92. 92.
    Hill PB, MacDonald AJ, Thornton EM, Newlands GFJ, Galli SJ, Miller HRP (1996) Stem cell factor enhances immunoglobulin E-dependent mediator release from cultured rat bone marrow-derived mast cells: activation of previously unresponsive cells demonstrated by a novel ELISPOT assay. Immunology 87: 326–333.PubMedGoogle Scholar
  93. 93.
    Lin T-J, Bissonnette EY, Hirsh A, Befus AD (1996) Stem cell factor potentiates histamine secretion by multiple mechanisms, but does not affect TNFa release from rat mast cells. Immunology 89: 301–307.Google Scholar
  94. 94.
    Murakami M, Austen KF, Arm JP (1995) The immediate phase of c-kit ligand stimulation of mouse bone marrow-derived mast cells elicits rapid leukotriene C4 generation through posttranslational activation of cytosolic phospholipase A2 and 5-lipoxygenase. J Exp Med 182: 197–206.PubMedGoogle Scholar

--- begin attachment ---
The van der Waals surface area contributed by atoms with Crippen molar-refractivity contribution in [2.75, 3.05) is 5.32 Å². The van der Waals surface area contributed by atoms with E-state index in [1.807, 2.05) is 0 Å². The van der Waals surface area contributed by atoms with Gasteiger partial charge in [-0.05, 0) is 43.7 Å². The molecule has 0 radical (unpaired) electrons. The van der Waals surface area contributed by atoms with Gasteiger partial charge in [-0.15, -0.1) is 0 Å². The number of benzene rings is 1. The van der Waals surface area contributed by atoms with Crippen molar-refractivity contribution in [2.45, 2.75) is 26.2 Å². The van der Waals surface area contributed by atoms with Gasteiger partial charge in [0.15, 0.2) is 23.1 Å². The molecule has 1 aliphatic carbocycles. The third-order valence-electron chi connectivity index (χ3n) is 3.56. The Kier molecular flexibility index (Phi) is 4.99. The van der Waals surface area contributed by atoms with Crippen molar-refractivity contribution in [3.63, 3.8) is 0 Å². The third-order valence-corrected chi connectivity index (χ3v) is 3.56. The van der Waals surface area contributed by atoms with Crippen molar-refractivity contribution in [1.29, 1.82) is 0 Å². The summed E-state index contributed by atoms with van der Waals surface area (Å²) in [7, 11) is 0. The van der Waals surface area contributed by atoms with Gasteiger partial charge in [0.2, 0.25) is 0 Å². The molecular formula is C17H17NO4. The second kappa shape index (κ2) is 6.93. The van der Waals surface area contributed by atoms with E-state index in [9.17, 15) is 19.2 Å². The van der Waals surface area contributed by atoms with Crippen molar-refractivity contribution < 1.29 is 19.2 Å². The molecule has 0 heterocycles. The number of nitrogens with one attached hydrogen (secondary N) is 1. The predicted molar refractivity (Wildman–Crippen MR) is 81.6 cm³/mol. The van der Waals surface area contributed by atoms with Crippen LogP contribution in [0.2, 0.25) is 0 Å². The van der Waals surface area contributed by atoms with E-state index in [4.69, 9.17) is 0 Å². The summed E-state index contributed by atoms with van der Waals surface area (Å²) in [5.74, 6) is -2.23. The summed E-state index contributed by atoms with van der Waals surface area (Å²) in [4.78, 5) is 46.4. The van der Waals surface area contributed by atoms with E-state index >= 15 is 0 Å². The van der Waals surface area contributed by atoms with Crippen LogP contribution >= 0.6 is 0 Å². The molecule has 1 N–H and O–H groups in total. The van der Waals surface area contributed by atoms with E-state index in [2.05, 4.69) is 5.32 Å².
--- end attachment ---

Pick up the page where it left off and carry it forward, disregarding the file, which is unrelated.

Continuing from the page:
95. 95.
    Nilsson G, Butterfield JH, Nilsson K, Siegbahn A (1994) Stem cell factor is a chemotactic factor for human mast cells. J Immunol 153: 3717–3723.PubMedGoogle Scholar
  96. 96.
    Johnston HB, Atterwill CK (1992) Nerve growth factor (NGF) receptors on mast cells: effects of the cholinergic neurotoxin ethylcholine mustard aziridinium ion ( ECMA ). Neurotoxicology 13: 155–159.Google Scholar
  97. 97.
    Gruber BL, Marchese MJ, Kew RR (1994) Transforming growth factor- 31 mediates mast cell chemotaxis. J Immunol 152: 5860–5867.PubMedGoogle Scholar
  98. 98.
    Meade R, Askenase PW, Geba GP, Neddermann K, Jacoby RO, Pasternak RD (1992) Transforming growth factor-ß1 inhibits murine immediate and delayed type hypersensitivity. J Immunol 149: 521–528.PubMedGoogle Scholar
  99. 99.
    Thompson HL, Burbelo PD, Metcalfe DD (1990) Regulation of adhesion of mouse bone marrow-derived mast cells to laminin. J Immunol 145: 3425–3431.PubMedGoogle Scholar
  100. 100.
    Frandji P, Tkaczyk C, Oskeritzian C, Lapeyre J, Peronet R, David B, Guillet JG, Mecheri S (1995) Presentation of soluble antigens by mast cells: upregulation by interleukin-4 and granulocyte/macrophage colony-stimulating factor and downregulation by interferon y. Cell Immunol 163: 37–46.PubMedGoogle Scholar
  101. 101.